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September 17, 2014

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WEEK IN REVIEW: CARSON CITY

CARSON CITY - Assemblymen Marcus Conklin and Ruben Kihuen are young Democratic up-and-comers from Las Vegas who made a case for a state lottery this week with a cogent presentation, whatever one thinks of the merits.

They and other Assembly Democrats looked in the eye of the gaming industry, which opposes the bill, and refused to blink.

From gaming's perspective, a lottery amounts to unfair state-sponsored competition that will hit their bottom line. Yet the Assembly approved the legislation and it is now pending in the Republican-controlled Senate.

For some observers here, including two influential lobbyists, one a Republican and one a Democrat, the lottery can be viewed as another in a long series of seemingly insignificant events that add up to a larger story: The power of big gaming is on the wane, and one of these days, someone will run against it and win.

It's by no means a new development, nor is this the first time it's been said. But it's becoming clearer, they think.

"It's a glacial change. But it's happening, and it's going to continue to happen," the Democratic lobbyist said.

The industry is now thoroughly consolidated and corporate. That means fewer companies to give to political campaigns, and accountants in New York who wonder whether they can't cut political contributions here and there to improve quarterly earnings.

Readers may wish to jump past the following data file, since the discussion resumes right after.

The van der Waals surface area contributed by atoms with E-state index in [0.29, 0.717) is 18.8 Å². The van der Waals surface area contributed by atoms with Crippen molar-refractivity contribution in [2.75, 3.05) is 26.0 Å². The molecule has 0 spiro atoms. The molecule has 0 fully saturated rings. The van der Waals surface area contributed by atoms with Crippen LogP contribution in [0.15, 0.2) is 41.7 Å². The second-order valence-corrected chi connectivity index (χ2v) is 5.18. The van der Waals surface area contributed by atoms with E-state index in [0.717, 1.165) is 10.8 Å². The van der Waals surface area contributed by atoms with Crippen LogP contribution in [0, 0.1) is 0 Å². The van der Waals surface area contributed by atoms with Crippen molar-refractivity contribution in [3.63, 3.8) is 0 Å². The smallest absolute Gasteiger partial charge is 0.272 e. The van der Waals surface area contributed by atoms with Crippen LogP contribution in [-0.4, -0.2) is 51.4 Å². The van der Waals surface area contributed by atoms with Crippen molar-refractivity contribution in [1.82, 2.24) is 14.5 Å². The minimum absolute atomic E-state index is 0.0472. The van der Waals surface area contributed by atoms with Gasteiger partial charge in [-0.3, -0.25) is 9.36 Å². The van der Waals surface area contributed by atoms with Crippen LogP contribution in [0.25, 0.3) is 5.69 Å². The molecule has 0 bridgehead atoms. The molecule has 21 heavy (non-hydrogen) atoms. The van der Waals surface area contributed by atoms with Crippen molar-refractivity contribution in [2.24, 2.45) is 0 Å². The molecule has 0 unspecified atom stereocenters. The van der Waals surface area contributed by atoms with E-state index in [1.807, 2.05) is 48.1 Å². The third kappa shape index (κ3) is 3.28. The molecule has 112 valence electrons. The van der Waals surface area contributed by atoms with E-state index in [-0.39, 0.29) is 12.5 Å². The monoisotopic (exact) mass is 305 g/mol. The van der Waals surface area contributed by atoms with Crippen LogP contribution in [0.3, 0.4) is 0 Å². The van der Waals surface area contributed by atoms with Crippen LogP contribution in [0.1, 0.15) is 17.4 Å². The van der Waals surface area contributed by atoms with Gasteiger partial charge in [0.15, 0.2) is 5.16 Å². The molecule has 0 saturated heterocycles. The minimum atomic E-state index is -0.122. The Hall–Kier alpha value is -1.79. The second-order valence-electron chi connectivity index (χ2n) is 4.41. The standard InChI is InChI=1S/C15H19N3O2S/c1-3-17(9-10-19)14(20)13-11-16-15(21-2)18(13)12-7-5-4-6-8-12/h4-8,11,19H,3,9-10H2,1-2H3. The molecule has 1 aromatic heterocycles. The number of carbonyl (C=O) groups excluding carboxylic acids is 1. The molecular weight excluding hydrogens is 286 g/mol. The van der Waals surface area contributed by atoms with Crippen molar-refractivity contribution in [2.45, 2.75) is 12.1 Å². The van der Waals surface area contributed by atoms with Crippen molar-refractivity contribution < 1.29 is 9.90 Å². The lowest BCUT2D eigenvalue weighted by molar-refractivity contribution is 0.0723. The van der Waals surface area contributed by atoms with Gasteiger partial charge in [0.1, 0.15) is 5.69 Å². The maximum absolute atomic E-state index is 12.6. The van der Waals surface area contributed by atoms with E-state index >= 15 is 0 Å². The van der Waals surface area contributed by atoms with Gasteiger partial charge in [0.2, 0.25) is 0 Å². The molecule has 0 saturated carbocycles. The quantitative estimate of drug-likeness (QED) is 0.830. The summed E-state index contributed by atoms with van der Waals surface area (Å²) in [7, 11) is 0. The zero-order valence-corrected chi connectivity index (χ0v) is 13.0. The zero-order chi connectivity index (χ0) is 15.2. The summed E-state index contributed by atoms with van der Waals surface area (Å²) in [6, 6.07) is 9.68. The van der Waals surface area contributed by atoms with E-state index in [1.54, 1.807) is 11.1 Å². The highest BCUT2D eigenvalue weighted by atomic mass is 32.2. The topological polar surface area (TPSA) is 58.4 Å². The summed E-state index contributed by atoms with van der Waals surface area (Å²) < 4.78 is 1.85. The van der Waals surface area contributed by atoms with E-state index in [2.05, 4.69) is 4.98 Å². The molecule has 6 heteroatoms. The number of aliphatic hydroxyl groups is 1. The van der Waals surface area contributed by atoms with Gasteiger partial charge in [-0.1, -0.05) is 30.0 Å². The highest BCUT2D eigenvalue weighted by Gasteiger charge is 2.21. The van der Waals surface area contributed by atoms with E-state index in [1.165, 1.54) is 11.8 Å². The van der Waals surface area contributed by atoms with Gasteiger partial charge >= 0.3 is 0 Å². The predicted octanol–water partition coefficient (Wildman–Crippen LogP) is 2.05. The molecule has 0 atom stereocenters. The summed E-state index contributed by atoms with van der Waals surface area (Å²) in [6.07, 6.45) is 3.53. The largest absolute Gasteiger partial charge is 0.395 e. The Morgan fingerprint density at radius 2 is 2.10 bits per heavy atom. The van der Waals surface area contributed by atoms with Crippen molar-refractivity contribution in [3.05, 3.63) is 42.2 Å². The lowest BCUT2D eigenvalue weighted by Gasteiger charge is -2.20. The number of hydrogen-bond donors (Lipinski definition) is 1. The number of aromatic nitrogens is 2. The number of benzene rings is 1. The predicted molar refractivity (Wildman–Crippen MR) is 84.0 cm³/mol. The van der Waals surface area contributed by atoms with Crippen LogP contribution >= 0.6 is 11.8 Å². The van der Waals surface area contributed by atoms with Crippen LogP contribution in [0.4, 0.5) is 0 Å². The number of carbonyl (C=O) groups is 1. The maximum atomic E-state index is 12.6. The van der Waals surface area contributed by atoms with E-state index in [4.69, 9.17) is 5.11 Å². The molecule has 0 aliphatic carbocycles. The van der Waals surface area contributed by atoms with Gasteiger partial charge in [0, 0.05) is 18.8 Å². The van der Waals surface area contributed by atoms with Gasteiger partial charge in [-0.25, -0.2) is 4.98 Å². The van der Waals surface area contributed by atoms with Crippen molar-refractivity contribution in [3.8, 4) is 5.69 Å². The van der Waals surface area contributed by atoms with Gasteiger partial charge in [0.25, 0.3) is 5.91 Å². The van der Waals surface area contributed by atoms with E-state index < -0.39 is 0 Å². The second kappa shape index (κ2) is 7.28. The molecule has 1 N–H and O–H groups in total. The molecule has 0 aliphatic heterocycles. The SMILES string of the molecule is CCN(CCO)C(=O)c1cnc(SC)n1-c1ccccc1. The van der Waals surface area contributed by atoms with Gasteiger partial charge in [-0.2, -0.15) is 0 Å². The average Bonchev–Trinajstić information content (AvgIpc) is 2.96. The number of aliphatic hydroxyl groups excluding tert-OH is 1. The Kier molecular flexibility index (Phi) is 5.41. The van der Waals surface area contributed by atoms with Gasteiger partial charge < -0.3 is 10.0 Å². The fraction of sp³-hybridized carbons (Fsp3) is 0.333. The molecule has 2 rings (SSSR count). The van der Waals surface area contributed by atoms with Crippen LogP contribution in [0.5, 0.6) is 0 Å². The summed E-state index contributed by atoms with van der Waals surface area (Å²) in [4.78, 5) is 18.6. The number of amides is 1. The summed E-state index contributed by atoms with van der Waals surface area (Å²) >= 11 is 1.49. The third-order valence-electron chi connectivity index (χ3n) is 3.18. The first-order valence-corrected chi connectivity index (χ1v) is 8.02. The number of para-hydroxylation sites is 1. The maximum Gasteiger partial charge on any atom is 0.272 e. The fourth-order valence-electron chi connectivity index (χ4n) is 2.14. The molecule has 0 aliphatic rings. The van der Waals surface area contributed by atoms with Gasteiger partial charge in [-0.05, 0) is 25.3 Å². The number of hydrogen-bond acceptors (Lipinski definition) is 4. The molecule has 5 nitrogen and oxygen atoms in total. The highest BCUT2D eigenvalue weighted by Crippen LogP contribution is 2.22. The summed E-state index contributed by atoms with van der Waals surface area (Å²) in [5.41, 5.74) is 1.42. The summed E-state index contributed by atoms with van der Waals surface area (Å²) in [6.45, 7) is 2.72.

Also, corporations, such as MGM, are bound by the tough corporate governance law Sarbanes-Oxley, which makes corporate spending more transparent. That in turn has shareholders around the world wondering whether everyone in the Nevada Legislature really needs 10 or 20 or 50 grand for his or her campaign fund.

A political consultant said the percentage of a campaign budget coming from gaming has steadily declined. Also, the state's economy has diversified somewhat, and the new players are picking up the slack.

The real driver here, though, will be voters. By large margins, when polled, they say the gaming tax ought to be increased to pay for the state's failing schools and health and transportation systems.

Sooner or later, the lobbyists say, a new generation of candidates will arise, especially as many current legislators are forced out by term limits. A few of the candidates are going to run against gaming.

An Assembly race here, a state Senate race there. Pretty soon, you will see a little group of them.

On the other hand, ask Joe Neal about running against gaming. He tried that in the 2002 governor's race and lost by a landslide.

As one of the lobbyists noted dryly, "Demonstrating their lack of weakness, I don't want my name used."

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